After Maia, came Jackson who suddenly was diagnosed with heart disease at 7 years old, and is currently doing well. Crossing fingers, toes, paws and whatever is available to cross.

Then Sammie, my little one, my fierce big dog trapped in a small body lost his fight to heart disease. You see you pick your poison: you have heart disease so you take meds which are going to screw up your kidneys. He died of kidney failure a month ago. 14 years with that little devil, and suddenly, despite of six other dogs, the house feels quiet and empty.

And then came Lola. Lola just turned 10 on May 28th, and we celebrated her birthday with roasted chickens. Have you ever met a dog who did not like roasted chickens? Me neither.


Lola, it’s a long story. I got her when she was 6 weeks old, and she drove me freaking crazy. It was not her fault. She was taken away from her Mom far too early, and had no skills, like she was on my lap, and suddenly she was peeing on me. Yeah, seriously!

But we grew up together in many ways even though I think she really considered my daughter, Jessica, like her Mom. Jessica was with me when we picked her up, and she has a special relationship with Jessica. We went together to visit Jessica in college when she chose to go to Delaware…. Lola was and still is my best buddy, the girlfriend who is always there for you. She is also my crazy girl who must have been a fish in another life.

When she was three months old, her mission in life was to retrieve every leaf from the canal when she went swimming. That was my girl. Gosh, that dog loves to swim. So, when I decided to build a swimming pool for dogs (because swimming is the best thing you can do for your dog at any stage of his/her life), I was smiling…. I thought Lola was not going to believe it that she could go swimming every day of her life if she wanted to. And the pools opened, and Lola went swimming. She is a strong swimmer and can swim non stop for a good 20 minutes. I always joked that she would drop dead before stopping…. I guess this is a lab thing….. until yesterday.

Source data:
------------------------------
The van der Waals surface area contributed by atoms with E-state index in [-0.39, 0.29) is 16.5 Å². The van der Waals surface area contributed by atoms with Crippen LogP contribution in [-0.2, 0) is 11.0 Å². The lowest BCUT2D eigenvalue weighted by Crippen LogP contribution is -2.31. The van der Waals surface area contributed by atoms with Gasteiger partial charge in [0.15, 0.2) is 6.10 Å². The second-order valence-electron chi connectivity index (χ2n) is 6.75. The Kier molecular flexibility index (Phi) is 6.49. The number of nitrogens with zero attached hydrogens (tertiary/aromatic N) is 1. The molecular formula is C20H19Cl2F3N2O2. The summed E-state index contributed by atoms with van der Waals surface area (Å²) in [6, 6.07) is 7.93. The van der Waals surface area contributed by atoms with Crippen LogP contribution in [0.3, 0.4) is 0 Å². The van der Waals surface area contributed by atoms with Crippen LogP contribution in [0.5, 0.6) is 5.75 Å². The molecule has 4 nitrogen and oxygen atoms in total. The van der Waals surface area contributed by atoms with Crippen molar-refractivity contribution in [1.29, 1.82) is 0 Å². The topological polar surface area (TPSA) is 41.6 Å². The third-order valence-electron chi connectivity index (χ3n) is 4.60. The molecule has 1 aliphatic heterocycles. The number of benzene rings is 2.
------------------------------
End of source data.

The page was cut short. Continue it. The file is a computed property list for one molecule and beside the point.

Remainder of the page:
Yesterday I took her to the pool, and after 5 minutes, she just stopped, bumper still in her mouth, but trying to get her breathing back. Yesterday, I knew right away, that something was off. Last night, I spent my time on the computer googling…. lung cancer in dogs. This morning, I went to my vet, asking for the whole nine yards for Lola, because I don’t think I have ever been an ostrich in my previous lives, and I wanted to know. I knew it was bad. Walking her in the morning with her daughter Sophie, for the last few weeks, she was panting right away, and I attributed it to the heat, but…. this morning it was cool and she was still panting….

X-rays were done, and there is a mass in her lung, just one apparently…. Primary lung cancer is rare in dogs. Only 1% of dogs with cancer get that shit. Most of the time it’s secondary, meaning the cancer started somewhere else, and then spread to the lungs. It doesn’t seem to be the case, so maybe she is in the 1%. Her lymph nodes are nowhere to be seen. Call me paranoid but with Maia’s lymphoma, I check out my dogs all the time.

If it’s primary, there are options like removing the lobe, but it also means breaking her rib cage. Do you have any idea how it feels to break your rib cage? I am not sure I want to know.

I had an appointment for Maia for her regular remission check up this coming Monday with her oncologist, so I just called, and I will bring both girls this coming Wednesday instead and we will go from there.

Last time I felt that way was when we had to put our horse down. I will never ever have another horse, but it felt like being skinned alive…. That’s exactly how I feel right now. This is Lola we are talking about, my lovely, sweet girl, my tomboy during the day and love bug at night. It hurts so much than I can barely breathe. Today, I am giving today to myself to cry and cry. Tomorrow and the following days and weeks won’t be about me, but about her. But today I am selfish, and today is all about me and losing my best friend.  Tomorrow and the following weeks will be about fighting and doing the best for her, because she deserves the best. She deserves dignity. She deserves love, and she deserves respect. I love her to the moon and back and I will do what’s best for her. I can always deal with me later on. But today is the only break I am giving to myself and then, tomorrow we will start fighting.